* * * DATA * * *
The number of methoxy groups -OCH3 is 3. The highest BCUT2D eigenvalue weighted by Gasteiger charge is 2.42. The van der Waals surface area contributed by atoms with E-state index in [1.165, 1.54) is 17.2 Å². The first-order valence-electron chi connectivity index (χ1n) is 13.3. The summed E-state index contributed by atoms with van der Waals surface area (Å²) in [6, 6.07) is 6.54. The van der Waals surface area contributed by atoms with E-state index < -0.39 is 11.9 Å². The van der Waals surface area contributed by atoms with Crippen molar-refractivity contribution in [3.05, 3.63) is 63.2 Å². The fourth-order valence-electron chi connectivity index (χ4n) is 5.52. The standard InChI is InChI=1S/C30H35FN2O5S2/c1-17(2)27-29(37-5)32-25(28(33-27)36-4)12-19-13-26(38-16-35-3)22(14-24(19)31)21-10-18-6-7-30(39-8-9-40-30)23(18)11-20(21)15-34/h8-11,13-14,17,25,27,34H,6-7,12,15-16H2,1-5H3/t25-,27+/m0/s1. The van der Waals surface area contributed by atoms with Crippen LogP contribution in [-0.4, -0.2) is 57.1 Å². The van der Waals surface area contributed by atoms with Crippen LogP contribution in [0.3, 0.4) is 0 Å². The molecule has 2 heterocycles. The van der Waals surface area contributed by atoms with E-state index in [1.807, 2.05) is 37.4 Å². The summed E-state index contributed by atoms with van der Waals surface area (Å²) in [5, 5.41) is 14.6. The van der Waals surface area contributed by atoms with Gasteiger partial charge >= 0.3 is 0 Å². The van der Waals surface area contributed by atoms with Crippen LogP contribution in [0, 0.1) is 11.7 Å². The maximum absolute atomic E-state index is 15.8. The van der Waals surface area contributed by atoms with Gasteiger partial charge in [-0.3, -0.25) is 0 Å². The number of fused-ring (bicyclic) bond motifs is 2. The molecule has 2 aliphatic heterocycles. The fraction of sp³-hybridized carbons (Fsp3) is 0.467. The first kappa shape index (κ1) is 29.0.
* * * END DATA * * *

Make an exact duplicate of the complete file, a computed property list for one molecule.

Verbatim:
The number of methoxy groups -OCH3 is 3. The highest BCUT2D eigenvalue weighted by Gasteiger charge is 2.42. The van der Waals surface area contributed by atoms with E-state index in [1.165, 1.54) is 17.2 Å². The first-order valence-electron chi connectivity index (χ1n) is 13.3. The summed E-state index contributed by atoms with van der Waals surface area (Å²) in [6, 6.07) is 6.54. The van der Waals surface area contributed by atoms with E-state index < -0.39 is 11.9 Å². The van der Waals surface area contributed by atoms with Crippen molar-refractivity contribution in [3.05, 3.63) is 63.2 Å². The fourth-order valence-electron chi connectivity index (χ4n) is 5.52. The standard InChI is InChI=1S/C30H35FN2O5S2/c1-17(2)27-29(37-5)32-25(28(33-27)36-4)12-19-13-26(38-16-35-3)22(14-24(19)31)21-10-18-6-7-30(39-8-9-40-30)23(18)11-20(21)15-34/h8-11,13-14,17,25,27,34H,6-7,12,15-16H2,1-5H3/t25-,27+/m0/s1. The van der Waals surface area contributed by atoms with Crippen LogP contribution in [-0.4, -0.2) is 57.1 Å². The van der Waals surface area contributed by atoms with Crippen LogP contribution in [0.3, 0.4) is 0 Å². The molecule has 2 heterocycles. The van der Waals surface area contributed by atoms with E-state index in [1.807, 2.05) is 37.4 Å². The summed E-state index contributed by atoms with van der Waals surface area (Å²) in [5, 5.41) is 14.6. The van der Waals surface area contributed by atoms with Gasteiger partial charge >= 0.3 is 0 Å². The van der Waals surface area contributed by atoms with Crippen LogP contribution in [0, 0.1) is 11.7 Å². The maximum absolute atomic E-state index is 15.8. The van der Waals surface area contributed by atoms with Gasteiger partial charge in [-0.3, -0.25) is 0 Å². The number of fused-ring (bicyclic) bond motifs is 2. The molecule has 2 aliphatic heterocycles. The fraction of sp³-hybridized carbons (Fsp3) is 0.467. The first kappa shape index (κ1) is 29.0.